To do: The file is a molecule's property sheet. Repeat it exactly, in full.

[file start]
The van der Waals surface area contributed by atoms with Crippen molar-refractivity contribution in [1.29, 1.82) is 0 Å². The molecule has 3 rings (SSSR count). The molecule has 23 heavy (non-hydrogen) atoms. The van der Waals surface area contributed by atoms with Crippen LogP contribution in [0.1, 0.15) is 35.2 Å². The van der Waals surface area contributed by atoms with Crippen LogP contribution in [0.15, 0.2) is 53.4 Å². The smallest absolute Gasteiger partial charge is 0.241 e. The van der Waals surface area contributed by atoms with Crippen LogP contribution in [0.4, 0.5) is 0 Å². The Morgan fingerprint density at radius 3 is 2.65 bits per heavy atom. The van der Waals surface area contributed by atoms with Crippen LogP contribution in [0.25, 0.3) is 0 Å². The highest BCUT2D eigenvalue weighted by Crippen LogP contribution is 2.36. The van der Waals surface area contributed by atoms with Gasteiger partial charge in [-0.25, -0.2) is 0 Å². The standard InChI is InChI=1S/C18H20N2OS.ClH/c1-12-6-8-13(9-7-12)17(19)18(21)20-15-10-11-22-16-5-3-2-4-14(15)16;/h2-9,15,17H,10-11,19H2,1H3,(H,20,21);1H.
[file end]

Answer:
The van der Waals surface area contributed by atoms with Crippen molar-refractivity contribution in [1.29, 1.82) is 0 Å². The molecule has 3 rings (SSSR count). The molecule has 23 heavy (non-hydrogen) atoms. The van der Waals surface area contributed by atoms with Crippen LogP contribution in [0.1, 0.15) is 35.2 Å². The van der Waals surface area contributed by atoms with Crippen LogP contribution in [0.15, 0.2) is 53.4 Å². The smallest absolute Gasteiger partial charge is 0.241 e. The van der Waals surface area contributed by atoms with Crippen LogP contribution in [0.4, 0.5) is 0 Å². The Morgan fingerprint density at radius 3 is 2.65 bits per heavy atom. The van der Waals surface area contributed by atoms with Crippen LogP contribution in [0.25, 0.3) is 0 Å². The highest BCUT2D eigenvalue weighted by Crippen LogP contribution is 2.36. The van der Waals surface area contributed by atoms with Gasteiger partial charge in [-0.25, -0.2) is 0 Å². The standard InChI is InChI=1S/C18H20N2OS.ClH/c1-12-6-8-13(9-7-12)17(19)18(21)20-15-10-11-22-16-5-3-2-4-14(15)16;/h2-9,15,17H,10-11,19H2,1H3,(H,20,21);1H.